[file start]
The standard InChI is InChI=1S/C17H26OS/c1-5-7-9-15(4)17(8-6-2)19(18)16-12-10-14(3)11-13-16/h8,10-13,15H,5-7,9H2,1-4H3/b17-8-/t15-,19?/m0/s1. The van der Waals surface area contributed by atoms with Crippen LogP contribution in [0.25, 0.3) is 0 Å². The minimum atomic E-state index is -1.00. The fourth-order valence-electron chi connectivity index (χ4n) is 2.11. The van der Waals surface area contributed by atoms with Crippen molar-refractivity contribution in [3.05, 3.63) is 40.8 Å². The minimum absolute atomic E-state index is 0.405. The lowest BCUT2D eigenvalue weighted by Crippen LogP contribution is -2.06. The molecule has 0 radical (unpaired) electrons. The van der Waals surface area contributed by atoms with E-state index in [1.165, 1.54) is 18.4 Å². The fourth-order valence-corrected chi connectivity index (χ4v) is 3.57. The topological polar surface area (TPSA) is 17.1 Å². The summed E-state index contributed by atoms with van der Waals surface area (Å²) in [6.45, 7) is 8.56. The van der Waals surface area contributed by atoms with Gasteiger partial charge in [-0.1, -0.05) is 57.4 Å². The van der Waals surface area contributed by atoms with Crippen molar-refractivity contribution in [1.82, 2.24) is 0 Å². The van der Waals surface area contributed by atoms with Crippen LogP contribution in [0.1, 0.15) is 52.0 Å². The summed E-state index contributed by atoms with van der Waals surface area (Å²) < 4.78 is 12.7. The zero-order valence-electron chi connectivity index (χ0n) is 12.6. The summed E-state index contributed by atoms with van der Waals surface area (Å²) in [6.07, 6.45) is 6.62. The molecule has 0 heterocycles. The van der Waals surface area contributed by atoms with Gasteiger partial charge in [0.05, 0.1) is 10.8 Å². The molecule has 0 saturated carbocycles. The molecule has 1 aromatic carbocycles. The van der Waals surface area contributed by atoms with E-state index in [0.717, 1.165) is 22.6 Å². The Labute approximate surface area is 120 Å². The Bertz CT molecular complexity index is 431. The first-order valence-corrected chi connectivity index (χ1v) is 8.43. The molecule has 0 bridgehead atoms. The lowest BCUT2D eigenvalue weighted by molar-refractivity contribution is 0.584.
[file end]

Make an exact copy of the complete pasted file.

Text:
The standard InChI is InChI=1S/C17H26OS/c1-5-7-9-15(4)17(8-6-2)19(18)16-12-10-14(3)11-13-16/h8,10-13,15H,5-7,9H2,1-4H3/b17-8-/t15-,19?/m0/s1. The van der Waals surface area contributed by atoms with Crippen LogP contribution in [0.25, 0.3) is 0 Å². The minimum atomic E-state index is -1.00. The fourth-order valence-electron chi connectivity index (χ4n) is 2.11. The van der Waals surface area contributed by atoms with Crippen molar-refractivity contribution in [3.05, 3.63) is 40.8 Å². The minimum absolute atomic E-state index is 0.405. The lowest BCUT2D eigenvalue weighted by Crippen LogP contribution is -2.06. The molecule has 0 radical (unpaired) electrons. The van der Waals surface area contributed by atoms with E-state index in [1.165, 1.54) is 18.4 Å². The fourth-order valence-corrected chi connectivity index (χ4v) is 3.57. The topological polar surface area (TPSA) is 17.1 Å². The summed E-state index contributed by atoms with van der Waals surface area (Å²) in [6.45, 7) is 8.56. The van der Waals surface area contributed by atoms with Gasteiger partial charge in [-0.1, -0.05) is 57.4 Å². The van der Waals surface area contributed by atoms with Crippen molar-refractivity contribution in [1.82, 2.24) is 0 Å². The van der Waals surface area contributed by atoms with Crippen LogP contribution in [0.1, 0.15) is 52.0 Å². The summed E-state index contributed by atoms with van der Waals surface area (Å²) < 4.78 is 12.7. The zero-order valence-electron chi connectivity index (χ0n) is 12.6. The summed E-state index contributed by atoms with van der Waals surface area (Å²) in [6.07, 6.45) is 6.62. The molecule has 0 heterocycles. The van der Waals surface area contributed by atoms with Gasteiger partial charge in [0.05, 0.1) is 10.8 Å². The molecule has 0 saturated carbocycles. The molecule has 1 aromatic carbocycles. The van der Waals surface area contributed by atoms with E-state index in [0.717, 1.165) is 22.6 Å². The Labute approximate surface area is 120 Å². The Bertz CT molecular complexity index is 431. The first-order valence-corrected chi connectivity index (χ1v) is 8.43. The molecule has 0 bridgehead atoms. The lowest BCUT2D eigenvalue weighted by molar-refractivity contribution is 0.584.